Wikibon report questions ‘breakthrough technology’ claims for 3D Xpoint memory chips
Ears must be burning at chip giants Intel Corp. and Micron Technology Inc. in the wake of a new report by Wikibon Chief Technology Officer David Floyer (pictured) that dismantles the grandiose claims the two companies have been making about their jointly developed 3D XPoint memory chip technology.
3D XPoint was announced nearly two years ago with considerable fanfare by the developers, who claimed the technology is 1,000 times faster and 1,000 times more durable than negative-AND, or NAND, technology and 10 times denser than dynamic RAM, thanks to a manufacturing process called 3D stacking, in which layers of memory are stacked on top of each other to improve density.
3D XPoint has been positioned as a sort of crossover technology between flash storage and system memory. In addition to its speed and durability advantages, 3D XPoint is nonvolatile, meaning that data isn’t lost in the event of a power failure, and it consumes considerably less power than alternatives.
Floyer didn’t buy the claims about 3D XPoint two years ago, and he isn’t buying it now. In a technical evaluation posted on Wikibon.com, the veteran analyst says 3D XPoint offers only nominal performance improvements over 3D NAND, an evolution of the 28-year-old NAND technology, but at a dramatically higher price.
“There is little differentiation between 3D XPoint and 3D NAND for use as storage,” Floyer writes. “Serial performance is a wash. Endurance is a wash … The price difference is overwhelmingly in favor of 3D NAND, and will increase as vendor are investment in 3D NAND fabs and research turns into very high volume later in 2017.”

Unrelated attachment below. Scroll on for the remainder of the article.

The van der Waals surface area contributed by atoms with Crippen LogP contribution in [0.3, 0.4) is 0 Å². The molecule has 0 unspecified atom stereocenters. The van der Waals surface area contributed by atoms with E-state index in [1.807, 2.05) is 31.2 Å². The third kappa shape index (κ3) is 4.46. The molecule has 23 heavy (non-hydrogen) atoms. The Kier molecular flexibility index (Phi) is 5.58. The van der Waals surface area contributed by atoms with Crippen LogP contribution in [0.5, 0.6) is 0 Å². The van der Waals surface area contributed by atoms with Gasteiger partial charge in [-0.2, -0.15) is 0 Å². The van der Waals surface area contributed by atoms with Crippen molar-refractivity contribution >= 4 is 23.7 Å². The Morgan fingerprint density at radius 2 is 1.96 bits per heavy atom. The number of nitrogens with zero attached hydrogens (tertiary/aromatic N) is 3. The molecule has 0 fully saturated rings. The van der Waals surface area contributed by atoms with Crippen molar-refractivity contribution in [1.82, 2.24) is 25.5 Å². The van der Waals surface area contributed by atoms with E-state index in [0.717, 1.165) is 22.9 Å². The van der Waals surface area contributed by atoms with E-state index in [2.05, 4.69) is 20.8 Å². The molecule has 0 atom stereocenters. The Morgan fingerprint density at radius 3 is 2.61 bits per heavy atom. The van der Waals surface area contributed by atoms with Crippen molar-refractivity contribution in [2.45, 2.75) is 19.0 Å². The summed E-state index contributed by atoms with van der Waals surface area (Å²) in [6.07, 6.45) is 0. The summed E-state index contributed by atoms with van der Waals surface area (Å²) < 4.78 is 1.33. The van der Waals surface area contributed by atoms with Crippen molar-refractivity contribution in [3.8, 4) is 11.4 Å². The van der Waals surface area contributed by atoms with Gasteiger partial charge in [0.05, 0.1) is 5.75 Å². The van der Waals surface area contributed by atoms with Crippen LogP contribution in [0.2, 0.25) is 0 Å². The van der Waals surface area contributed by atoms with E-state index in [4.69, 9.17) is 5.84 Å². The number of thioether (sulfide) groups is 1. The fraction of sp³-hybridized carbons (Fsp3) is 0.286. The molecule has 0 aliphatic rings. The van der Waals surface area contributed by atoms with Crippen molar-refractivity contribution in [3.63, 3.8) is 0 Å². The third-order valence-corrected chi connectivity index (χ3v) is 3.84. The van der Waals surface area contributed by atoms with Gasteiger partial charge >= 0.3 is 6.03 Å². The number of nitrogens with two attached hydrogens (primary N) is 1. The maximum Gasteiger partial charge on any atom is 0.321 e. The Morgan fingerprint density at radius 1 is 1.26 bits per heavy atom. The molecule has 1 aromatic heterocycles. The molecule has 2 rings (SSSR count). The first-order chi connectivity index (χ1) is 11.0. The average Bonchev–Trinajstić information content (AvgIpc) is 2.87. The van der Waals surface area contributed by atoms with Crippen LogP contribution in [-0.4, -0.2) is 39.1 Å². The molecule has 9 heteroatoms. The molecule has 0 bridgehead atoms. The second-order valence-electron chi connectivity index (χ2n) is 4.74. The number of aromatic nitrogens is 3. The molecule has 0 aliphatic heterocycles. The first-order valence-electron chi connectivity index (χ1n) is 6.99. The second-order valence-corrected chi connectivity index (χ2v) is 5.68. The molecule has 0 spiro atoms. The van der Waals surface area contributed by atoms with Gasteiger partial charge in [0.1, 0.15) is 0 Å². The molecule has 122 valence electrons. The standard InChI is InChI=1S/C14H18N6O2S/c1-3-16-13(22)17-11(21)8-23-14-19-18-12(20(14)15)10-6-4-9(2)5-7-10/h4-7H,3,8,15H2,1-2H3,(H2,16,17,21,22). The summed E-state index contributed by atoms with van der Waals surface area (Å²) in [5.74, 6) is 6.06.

3D XPoint- and 3D NAND-based products only began shipping in the last few months, making evaluation at enterprise scale difficult, but Floyer was able to run a side-by-side comparison between Intel’s 3D XPoint-based 32GB Optane Series PCIe M.2 Memory Module and the Toshiba Corp.’s 3D NAND-based XG5 M.2 2280 solid-state disk drive.
Off by a factor of 250
Rather than being 1,000 times faster than the alternative, the 3D XPoint module was able to eke out, at best, four times the performance. While its endurance was demonstrably better, Floyer notes that life expectancy can always be improved by adding more storage. Given that the cost per terabyte of the Intel module is roughly six times that of the 3D NAND alternative, customers can easily match the 3D XPoint endurance claims and still pocket a significant savings, he writes.
How about Intel’s and Micron’s claims that 3D XPoint will displace DRAM in many applications? Floyer is dubious. The performance benefits can be equaled by slightly expanding main memory and using it as cache in front of 3D NAND storage. Such a configuration “will be cheaper and perform better than Hybrid DIMMs using 3D XPoint for almost all applications,” he concludes.
Not that the developers’ efforts have gone to waste. Floyer complements Intel for the groundwork work it did on the NVM Express logical device interface specification in preparation for XPoint. However, he expects the payoff of that work will be in the form of much faster multiprocessor computers that use 3D NAND.
The analysis is a classic example of the resilience of established technologies in the face of so-called breakthrough alternatives. Given the huge investments chipmakers have already made in NAND, they have more to gain by evolving that technology than by replacing it. In Floyer’s view, the race is already over.
“The areas of uniqueness claimed for 3D XPoint will be addressed adequately and at much lower cost by DRAM, 3D NAND and innovative non-volatile combinations of both,” he writes.
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